“I just turned 100 years old on December 11, and I’m doing fine,” said Helen Fesser, a cancer survivor who went through cancer treatment in the 70s at Little Company of Mary Hospital. When asked how she feels about turning 100, Fesser said, “It doesn’t bother me. I’m still going.”
And she really is. She lives by herself, but has a woman stop by to help three times a week with cooking, cleaning, and picking up groceries. Fesser’s daughter lives nearby, and she also comes a few times a week to take Fesser on errands, go to the bank, and eat together.
Though eating is not as simple for Fesser as for most people. Fesser’s doctor, Dr. Madden—a longtime friend of Fesser who she knew when he went through medical school—discovered something suspicious with her mouth in the 1970s. He sent Fesser to Dr. Shirazi at Little Company of Mary Hospital, who confirmed that Fesser had cancer of the mouth. Dr. Madden told Fesser that Dr. Shirazi would take care of her.
Fesser went to Little Company of Mary five times a week for several weeks, beginning at 8AM. There she was given treatment for the cancer. “They fit me with what I called ‘my hat,’ and hooked me up every day. They had to get it just right,” said Fesser. “I liked the people at Little Company of Mary. I had my daughter there—Dr. Madden helped me with her birth. I miss him.”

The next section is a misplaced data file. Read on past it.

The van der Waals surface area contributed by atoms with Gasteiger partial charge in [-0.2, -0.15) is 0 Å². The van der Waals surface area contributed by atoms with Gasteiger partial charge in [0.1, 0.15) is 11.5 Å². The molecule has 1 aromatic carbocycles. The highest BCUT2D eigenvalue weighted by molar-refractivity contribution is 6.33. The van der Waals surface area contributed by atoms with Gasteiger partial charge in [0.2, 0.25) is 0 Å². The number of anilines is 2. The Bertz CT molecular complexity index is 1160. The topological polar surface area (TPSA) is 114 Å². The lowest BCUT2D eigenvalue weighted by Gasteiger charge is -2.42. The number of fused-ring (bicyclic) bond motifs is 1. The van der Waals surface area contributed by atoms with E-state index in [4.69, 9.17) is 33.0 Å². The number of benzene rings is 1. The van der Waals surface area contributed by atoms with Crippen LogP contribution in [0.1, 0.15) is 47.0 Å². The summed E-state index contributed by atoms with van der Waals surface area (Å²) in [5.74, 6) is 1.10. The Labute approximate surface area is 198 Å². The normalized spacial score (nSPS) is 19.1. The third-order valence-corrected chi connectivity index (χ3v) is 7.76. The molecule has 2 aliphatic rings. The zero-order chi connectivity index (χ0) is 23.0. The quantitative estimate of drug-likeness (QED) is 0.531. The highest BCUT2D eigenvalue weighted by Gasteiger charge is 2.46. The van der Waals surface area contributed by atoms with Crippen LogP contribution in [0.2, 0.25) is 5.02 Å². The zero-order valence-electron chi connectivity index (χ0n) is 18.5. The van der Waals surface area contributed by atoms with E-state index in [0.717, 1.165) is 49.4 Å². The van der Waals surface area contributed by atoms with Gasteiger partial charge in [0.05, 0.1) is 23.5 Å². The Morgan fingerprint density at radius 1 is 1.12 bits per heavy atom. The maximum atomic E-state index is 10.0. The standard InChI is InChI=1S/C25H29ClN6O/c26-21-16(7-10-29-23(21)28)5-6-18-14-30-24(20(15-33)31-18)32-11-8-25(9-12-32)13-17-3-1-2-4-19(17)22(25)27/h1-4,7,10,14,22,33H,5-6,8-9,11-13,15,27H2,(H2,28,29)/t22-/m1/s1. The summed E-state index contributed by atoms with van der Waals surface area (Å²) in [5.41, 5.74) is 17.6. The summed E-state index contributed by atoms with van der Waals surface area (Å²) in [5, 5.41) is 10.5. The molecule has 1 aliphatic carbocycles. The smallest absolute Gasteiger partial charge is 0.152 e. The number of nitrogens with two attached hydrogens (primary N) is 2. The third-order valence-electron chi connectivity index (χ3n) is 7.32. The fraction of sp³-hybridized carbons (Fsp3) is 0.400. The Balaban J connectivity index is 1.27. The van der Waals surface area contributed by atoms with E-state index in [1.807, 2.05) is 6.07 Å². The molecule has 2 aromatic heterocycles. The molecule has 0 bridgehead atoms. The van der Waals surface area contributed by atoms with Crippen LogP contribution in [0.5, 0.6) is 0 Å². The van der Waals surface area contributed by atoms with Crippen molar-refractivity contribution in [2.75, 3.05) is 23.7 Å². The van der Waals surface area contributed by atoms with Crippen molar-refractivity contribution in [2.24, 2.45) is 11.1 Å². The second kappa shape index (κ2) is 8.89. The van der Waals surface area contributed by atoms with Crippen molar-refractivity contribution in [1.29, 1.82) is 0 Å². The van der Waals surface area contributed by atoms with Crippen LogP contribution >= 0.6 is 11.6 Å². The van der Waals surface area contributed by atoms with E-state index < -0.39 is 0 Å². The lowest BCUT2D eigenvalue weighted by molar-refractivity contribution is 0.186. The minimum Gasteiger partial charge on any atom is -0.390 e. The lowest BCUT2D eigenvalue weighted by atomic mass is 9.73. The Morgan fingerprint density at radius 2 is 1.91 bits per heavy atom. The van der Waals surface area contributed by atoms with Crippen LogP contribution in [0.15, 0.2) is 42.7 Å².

After several weeks of treatment, Fesser went to a hospital in Chicago where she had half of her jaw bone and all of her bottom teeth removed. “They offered to replace my jawbone with something artificial, and I said, ‘No way!'” said Fesser. “Right now I have nothing on the bottom. I had to make an adjustment, but I get by. I eat soft food. I don’t starve!”
When asked if she’s cancer-free, Fesser replied, “I hope I’m cancer free!” Fesser currently checks in with Dr. Shirazi every couple of months, who says she’s doing just fine.
“When I found out I had cancer, I wanted to say, ‘Why me,'” said Fesser. “But my husband reassured me—you’ll get over this. The doctor reassured me I would be okay. And between Dr. Madden and Dr. Shirazi, I was okay. I’m thankful for everyone who helped.”
She remembers a lot about going through cancer, but not everything. “It was so long ago,” says Fesser. And it was—at the time, she had just started as an “Avon lady” as a hobby—a job she retired from after 40 years just last year.
Fesser celebrated her 100th birthday with an open house, and all the people in the neighborhood and some friends dropped by. It was a quiet celebration for such a big life event.
Happy birthday, Helen Fesser. You’re a survivor and an inspiration. Congratulations on 100 years!
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